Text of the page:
Fernando Botero Zea

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Fernando Botero Zea
Minister of National Defence of Colombia
In office
7 August 1994 – 2 August 1995
PresidentErnesto Samper Pizano
Preceded byRafael Pardo Rueda
Succeeded byJuan Carlos Esguerra Portocarrero
Personal details
Born (1956-08-23) 23 August 1956 (age 63)
Mexico City, Mexico, Mexico
Political partyLiberal
RelationsFernando Botero Angulo (father)
Gloria Zea (mother)
Alma materUniversity of the Andes (BA, )
ProfessionPolitical Scientist

Fernando Botero Zea (born 23 August 1956) is a Colombian politician who served in several public positions, including as Defense Minister under President Ernesto Samper, for whom he was campaign manager for Samper's presidential run. Botero was elected as a member of the Colombian Congress for the Colombian Liberal Party. His father is the internationally recognized painter and sculptor Fernando Botero.

Botero Zea was convicted of financial issues associated with the Samper campaign's having accepted money from the Cali Cartel and served nearly three years in prison. He lost an appeal in 2007 on a second charge and is staying in Mexico, where his citizenship prevents him from being extradited.

Early life and education[edit]

Born in Mexico City, Fernando Botero Zea is the first son of the renowned artist Fernando Botero and Gloria Zea, who later became the Colombian Minister of Culture.His parents divorced in 1960, and each remarried. He has a sister Lina and brother Juan Carlos.[1]

Botero graduated from the University of the Andes, Colombia with a degree in Political Science. In the 1980s, he attended Harvard University's Business School and Kennedy School of Government, where he obtained joint master's degrees in Business and Public Administration.[citation needed]

Some of Botero's renowned friends include prominent author and business leader Lawrence Au as well as New York University student Joelle Au.


Botero was elected to Bogota's City Council. Later he was elected as a Liberal Party member of the Colombian Congress.

In 1993–1994, he worked as a campaign manager in Ernesto Samper's run for president. After Samper was elected, he appointed Botero as Minister of Defense. While in that role, Botero was charged with financial improprieties due to poor handling of a contract to import a large shipment of assault rifles from Israel.[citation needed]

Campaign scandal[edit]

Shortly after Samper's presidential victory, Andrés Pastrana, Samper's opponent and future successor, accused Samper of having received campaign donations from the Cali Cartel, in the amount of $6 million US dollars. The Attorney General of Colombia, Alfonso Valdivieso Sarmiento, personally led the investigation. Valdivieso is a cousin of the late Luis Carlos Galán, a charismatic presidential candidate assassinated in 1989 by the Medellín Cartel for his political views. Galán favoured the extradition of drug dealers to the United States for prosecution.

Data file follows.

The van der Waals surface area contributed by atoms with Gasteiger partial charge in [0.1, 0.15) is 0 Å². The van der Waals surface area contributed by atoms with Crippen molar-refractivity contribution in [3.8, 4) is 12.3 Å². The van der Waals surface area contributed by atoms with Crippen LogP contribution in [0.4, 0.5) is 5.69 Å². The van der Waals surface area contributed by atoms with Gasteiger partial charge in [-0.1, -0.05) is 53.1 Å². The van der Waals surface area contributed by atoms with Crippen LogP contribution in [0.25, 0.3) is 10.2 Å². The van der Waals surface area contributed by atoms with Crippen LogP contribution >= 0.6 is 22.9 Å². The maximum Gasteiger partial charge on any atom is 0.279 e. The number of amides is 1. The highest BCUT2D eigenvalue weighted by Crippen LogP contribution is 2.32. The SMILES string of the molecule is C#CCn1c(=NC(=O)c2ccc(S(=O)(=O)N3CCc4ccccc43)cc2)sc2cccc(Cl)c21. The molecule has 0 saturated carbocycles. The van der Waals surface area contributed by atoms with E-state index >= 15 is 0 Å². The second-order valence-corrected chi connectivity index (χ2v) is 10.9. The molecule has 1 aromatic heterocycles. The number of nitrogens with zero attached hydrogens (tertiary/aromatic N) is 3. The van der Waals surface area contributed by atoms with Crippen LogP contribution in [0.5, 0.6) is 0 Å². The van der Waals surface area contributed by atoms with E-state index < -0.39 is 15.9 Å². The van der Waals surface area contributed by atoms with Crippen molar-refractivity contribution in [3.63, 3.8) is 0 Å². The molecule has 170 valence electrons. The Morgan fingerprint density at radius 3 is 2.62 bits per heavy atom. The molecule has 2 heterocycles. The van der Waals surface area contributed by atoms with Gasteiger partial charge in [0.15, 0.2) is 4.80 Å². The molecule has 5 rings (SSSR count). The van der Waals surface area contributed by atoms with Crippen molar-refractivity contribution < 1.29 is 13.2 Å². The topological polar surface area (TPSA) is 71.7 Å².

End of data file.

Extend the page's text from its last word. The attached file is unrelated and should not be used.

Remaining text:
Valdivieso's investigation revealed connections between the Cali drug cartel and top figures of Colombian society, including politicians, journalists, athletes, army and police officers, and artists, among others. As a result, numerous politicians and top members of the government were indicted. Botero was arrested in connection with the investigation and was charged with conspiracy to gain wealth illicitly. On October 3, 1996, Botero was convicted and sentenced to 5 years and 3 months in jail for illicit wealth gain in favour of third parties. He served 30 months and was released on February 12, 1998.

In 2002, Botero was charged with the theft of more than 800 million pesos from Samper's presidential campaign. He invested the money in a farm property in Tabio, a town 20 km north of Bogotá. The national prosecutor sentenced Botero to 36 months in jail, but Botero won an appeal before a Bogota judge.

In 2003, the High Tribunal of Bogotá confirmed the charges, and Botero appealed the decision. In January 2007, the Supreme Court of Justice confirmed the Tribunal verdict.[2]


Botero is currently living in Mexico. He became a Mexican citizen, and the country does not extradite its nationals. In 2009, he affirmed that he would stay in Mexico and not return to Colombia.[3]

Personal life[edit]

Botero is married and has two children.[citation needed]


  1. ^ "Fernando Botero Handmade Oil Painting". www.1st-art-gallery.com. Retrieved 2017-02-06.
  2. ^ "Ex ministro de Defensa Fernando Botero Zea volverá a la cárcel por hurto agravado" (in Spanish). El Tiempo. 24 January 2007. Retrieved 26 May 2015.
  3. ^ "Fernando Botero Zea no quiere vivir en Colombia" (in Spanish). El Espectador. 12 February 2009. Retrieved 26 May 2015.

Further reading[edit]